the rear. Captain Joyce's had just been moved out by Colonel Winslow's order. We moved to the rear until we came to an open field near the creek, directly opposite the force of the enemy that was on our left, and opened fire on the line of the enemy, which was formed in line behind a fence, on the extreme left of our line. They opened on us with small-arms, and with Captain Joyce's battery and mine we shelled them out of their position. The infantry column had come up just before we were relieved by Captain Fitch. We staid there till our lines were all broken and the stampede commenced. The train commenced moving out on the road, and it was with great difficulty that we could get along. I saw General Grierson a few moments after this, and he said, "Captain, can't you find a position somewhere along here and check them?" We moved back to a house across the flat, where the wagon train was parked; it was a very good position. I saw Captain Joyce. He put his guns into position on the left. I put mine in position on the right, in a little orchard, so that the four guns covered the road and the open ground. Here I saw General Grierson again trying to organize the column, and asked him if I could have support. He said he would see and said, "Can't you open fire?" A rebel battery had opened fire on us here, and shells were falling rapidly. The wagon train continued to move out. As it did so, it came directly in front of our pieces. In consequence of this and the large number of our own men who were engaged in cutting their teams loose and mounting themselves, we could not fire. I so reported to General Grierson. He said, "Then, limber up and go on. " I did so. Captain Joyce succeeded in getting into the road with his pieces, and moved on. I could not get into the road on account of the teams blocking it, and we moved through the woods, picking and cutting our way through for about five miles, when I struck the road, and fell in the rear of the ambulance train. I kept that place in column until we reached the Hatchie bottom. It was late at night. I succeeded in getting one gun and three limbers through this bottom. The other carriages it was impossible to get through, in consequence of abandoned ambulances, drowned and dying horses and mules, and the depth of the mud. I worked four and a half hour in the swamp endeavoring to get the guns through. I wasore doing so I spiked the other piece, dismounted it, and threw it into a sink-hole, where it went down about eight feet. I cut down all the carriages, and threw all the ammunition in the mud that I could not bring away. I brought the one piece and three limbers as far as Ripley. I reached Ripley the next morning about 6 or 7 o'clock, and remained there a short time, awaiting orders. We finally received instructions to follow the Second Brigade of cavalry (Colonel Winslow's). There was so much confusion that I was unable to obtain any direct information as to the position of the troops. I finally fell in the rear of a column of cavalry, which I was informed was the rear of the Second Brigade. This battalion did not move out on the main road. The left of the rebel skirmish line had by this time reached the main road, so as to intercept travel. This battalion of cavalry moved into the woods. I followed them, but had proceeded but a short distance in the woods when I came to a deep, precipitous ravine, over which it was impossible to get the carriages. The cavalry had left me, and I had no protection whatever. We worked some time trying to get the carriages over this ravine, until the rebel skirmish line inclosed us in a semicircle. I abandoned the gun and carriages; before doing so spiking the gun, dismounting it, and throwing it into this ravine. I threw dirt and brush upon it so as to conceal it. We drew the carriages away a short distance and cut them to pieces. I then mounted the men upon the horses and proceeded through the woods. At this time I lost a sergeant and 5 men, taken prisoners. I kept along for several miles, and finally joined the cavalry and came on with them to Collierville. The two pieces of the Fourteenth Indiana Battery were charged upon and taken in action on the hill at the cross- roads. Captain Joyce, I believe, joined his regiment, the Tenth Missouri Cavalry, and brought his guns through safely. I consequence of the bad state of the roads, and the scarcity of forage, our horses were very much reduced when we went into action.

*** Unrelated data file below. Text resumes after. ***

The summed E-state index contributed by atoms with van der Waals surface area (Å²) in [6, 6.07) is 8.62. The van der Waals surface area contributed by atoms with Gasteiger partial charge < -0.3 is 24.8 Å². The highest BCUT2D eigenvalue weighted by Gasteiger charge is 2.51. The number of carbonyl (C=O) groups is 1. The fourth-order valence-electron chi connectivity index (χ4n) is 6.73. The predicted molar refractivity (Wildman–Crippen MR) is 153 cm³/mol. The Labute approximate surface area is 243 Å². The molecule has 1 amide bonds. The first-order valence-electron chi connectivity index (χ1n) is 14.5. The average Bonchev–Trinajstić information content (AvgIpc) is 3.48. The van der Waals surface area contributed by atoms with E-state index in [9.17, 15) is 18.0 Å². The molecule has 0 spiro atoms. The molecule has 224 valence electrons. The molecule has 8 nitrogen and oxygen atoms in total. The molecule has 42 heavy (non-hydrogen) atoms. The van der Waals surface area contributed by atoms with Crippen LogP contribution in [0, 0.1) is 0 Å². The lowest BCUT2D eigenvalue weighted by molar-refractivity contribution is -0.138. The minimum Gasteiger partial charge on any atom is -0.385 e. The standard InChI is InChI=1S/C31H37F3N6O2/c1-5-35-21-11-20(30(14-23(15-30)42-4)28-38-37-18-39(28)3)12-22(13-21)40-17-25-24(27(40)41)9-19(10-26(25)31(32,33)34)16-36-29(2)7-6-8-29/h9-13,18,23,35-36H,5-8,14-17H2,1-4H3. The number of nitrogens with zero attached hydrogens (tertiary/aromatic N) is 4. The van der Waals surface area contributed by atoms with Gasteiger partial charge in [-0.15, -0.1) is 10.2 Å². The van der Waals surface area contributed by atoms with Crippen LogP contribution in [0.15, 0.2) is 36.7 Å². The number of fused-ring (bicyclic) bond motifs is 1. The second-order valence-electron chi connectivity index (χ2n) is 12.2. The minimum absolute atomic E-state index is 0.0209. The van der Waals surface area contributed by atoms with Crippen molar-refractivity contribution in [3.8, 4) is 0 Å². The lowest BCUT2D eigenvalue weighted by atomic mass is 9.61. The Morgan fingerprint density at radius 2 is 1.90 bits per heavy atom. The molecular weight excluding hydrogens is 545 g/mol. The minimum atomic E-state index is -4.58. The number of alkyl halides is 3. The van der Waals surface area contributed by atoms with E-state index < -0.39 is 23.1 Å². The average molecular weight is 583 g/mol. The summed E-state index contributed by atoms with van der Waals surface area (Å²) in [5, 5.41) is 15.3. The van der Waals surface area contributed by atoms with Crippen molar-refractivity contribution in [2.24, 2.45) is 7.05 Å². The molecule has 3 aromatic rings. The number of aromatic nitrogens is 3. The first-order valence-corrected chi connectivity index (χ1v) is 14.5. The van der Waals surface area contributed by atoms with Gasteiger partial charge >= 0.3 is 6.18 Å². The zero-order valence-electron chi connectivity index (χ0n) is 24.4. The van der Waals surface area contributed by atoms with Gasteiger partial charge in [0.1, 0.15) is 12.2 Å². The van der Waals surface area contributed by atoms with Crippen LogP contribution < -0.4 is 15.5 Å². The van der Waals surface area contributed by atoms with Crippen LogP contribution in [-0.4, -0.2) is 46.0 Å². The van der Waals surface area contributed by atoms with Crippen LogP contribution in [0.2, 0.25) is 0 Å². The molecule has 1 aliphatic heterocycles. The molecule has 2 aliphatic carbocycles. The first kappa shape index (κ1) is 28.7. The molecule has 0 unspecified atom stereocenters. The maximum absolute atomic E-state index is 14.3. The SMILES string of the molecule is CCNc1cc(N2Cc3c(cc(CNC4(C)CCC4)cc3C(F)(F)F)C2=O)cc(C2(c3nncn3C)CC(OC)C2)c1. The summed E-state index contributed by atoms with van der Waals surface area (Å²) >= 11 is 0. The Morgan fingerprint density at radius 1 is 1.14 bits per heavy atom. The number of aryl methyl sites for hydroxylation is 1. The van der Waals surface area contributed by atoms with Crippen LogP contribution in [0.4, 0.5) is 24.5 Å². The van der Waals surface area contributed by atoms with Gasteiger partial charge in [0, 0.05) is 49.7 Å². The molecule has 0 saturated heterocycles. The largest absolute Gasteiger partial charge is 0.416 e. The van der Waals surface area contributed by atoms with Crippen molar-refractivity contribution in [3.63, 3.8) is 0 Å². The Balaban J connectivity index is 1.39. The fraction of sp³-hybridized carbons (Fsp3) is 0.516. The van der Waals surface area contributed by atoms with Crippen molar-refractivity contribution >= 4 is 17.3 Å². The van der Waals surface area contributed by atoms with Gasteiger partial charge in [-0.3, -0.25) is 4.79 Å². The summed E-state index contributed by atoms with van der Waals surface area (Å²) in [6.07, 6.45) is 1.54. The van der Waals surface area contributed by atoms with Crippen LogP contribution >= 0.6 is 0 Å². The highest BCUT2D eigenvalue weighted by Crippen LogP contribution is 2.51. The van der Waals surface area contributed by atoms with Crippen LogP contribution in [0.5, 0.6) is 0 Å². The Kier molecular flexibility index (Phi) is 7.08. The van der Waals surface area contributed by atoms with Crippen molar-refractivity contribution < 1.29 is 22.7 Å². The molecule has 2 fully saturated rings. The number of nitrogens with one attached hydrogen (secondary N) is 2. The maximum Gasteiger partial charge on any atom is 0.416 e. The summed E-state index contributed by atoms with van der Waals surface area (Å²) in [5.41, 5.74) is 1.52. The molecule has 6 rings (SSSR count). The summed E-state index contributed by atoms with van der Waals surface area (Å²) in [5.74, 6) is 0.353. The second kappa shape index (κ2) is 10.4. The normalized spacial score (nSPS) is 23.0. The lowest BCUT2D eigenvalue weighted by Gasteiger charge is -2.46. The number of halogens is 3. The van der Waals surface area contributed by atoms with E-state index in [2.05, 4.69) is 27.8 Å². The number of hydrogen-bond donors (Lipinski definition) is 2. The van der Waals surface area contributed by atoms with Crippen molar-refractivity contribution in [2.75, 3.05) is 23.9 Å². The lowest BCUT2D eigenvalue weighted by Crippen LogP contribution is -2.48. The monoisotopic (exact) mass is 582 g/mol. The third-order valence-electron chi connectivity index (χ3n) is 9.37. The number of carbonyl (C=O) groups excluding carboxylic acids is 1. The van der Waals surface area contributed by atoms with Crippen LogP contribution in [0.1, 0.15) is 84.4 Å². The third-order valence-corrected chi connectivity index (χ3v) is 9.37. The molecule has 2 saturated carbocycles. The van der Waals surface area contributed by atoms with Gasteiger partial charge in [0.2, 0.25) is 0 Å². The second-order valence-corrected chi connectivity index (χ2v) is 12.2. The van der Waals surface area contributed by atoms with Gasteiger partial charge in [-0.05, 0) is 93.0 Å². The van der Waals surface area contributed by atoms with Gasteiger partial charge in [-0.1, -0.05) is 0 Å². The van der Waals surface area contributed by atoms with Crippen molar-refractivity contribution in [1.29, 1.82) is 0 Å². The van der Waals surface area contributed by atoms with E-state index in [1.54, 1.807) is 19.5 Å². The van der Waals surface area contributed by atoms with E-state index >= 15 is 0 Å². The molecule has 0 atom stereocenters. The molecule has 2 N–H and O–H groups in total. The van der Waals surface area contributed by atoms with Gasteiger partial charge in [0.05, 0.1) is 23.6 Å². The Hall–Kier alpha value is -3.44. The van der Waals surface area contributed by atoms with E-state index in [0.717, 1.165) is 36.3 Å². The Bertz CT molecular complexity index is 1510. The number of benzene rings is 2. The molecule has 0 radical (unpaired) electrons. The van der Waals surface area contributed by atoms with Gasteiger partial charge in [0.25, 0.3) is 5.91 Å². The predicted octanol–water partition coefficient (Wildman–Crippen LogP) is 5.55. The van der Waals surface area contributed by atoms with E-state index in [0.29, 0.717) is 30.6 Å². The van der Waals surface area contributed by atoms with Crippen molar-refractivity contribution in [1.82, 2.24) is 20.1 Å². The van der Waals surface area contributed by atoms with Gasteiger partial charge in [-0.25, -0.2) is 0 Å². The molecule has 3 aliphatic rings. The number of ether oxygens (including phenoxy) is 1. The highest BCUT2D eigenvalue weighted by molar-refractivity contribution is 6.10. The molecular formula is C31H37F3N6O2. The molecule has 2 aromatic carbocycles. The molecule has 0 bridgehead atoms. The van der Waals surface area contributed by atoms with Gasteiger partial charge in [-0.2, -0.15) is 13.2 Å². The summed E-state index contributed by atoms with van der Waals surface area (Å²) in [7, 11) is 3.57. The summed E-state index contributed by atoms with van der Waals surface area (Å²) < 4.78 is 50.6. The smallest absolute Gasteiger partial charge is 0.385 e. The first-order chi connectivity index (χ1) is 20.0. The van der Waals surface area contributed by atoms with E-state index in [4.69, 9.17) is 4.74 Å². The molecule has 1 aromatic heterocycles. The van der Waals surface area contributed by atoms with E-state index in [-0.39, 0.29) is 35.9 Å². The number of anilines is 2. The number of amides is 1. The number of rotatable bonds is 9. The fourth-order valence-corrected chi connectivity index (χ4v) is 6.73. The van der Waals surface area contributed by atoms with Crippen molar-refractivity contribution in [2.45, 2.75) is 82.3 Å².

Question. How much ammunition had you with the one gun after you passed Hatchie bottom?
Answer. I had three limbers full, 120 rounds, because I had constantly kept the limber full at the expense of the caissons.
Question. Did you see General Grierson or Sturgis, or Colonel McMillen at Ripley?
Answer. I saw General Grierson personally. I only know from hearsay that General Sturgis was there.
Question. Did you receive any orders at Ripley to put your piece in position where it could be used against the enemy?
Answer. I did not.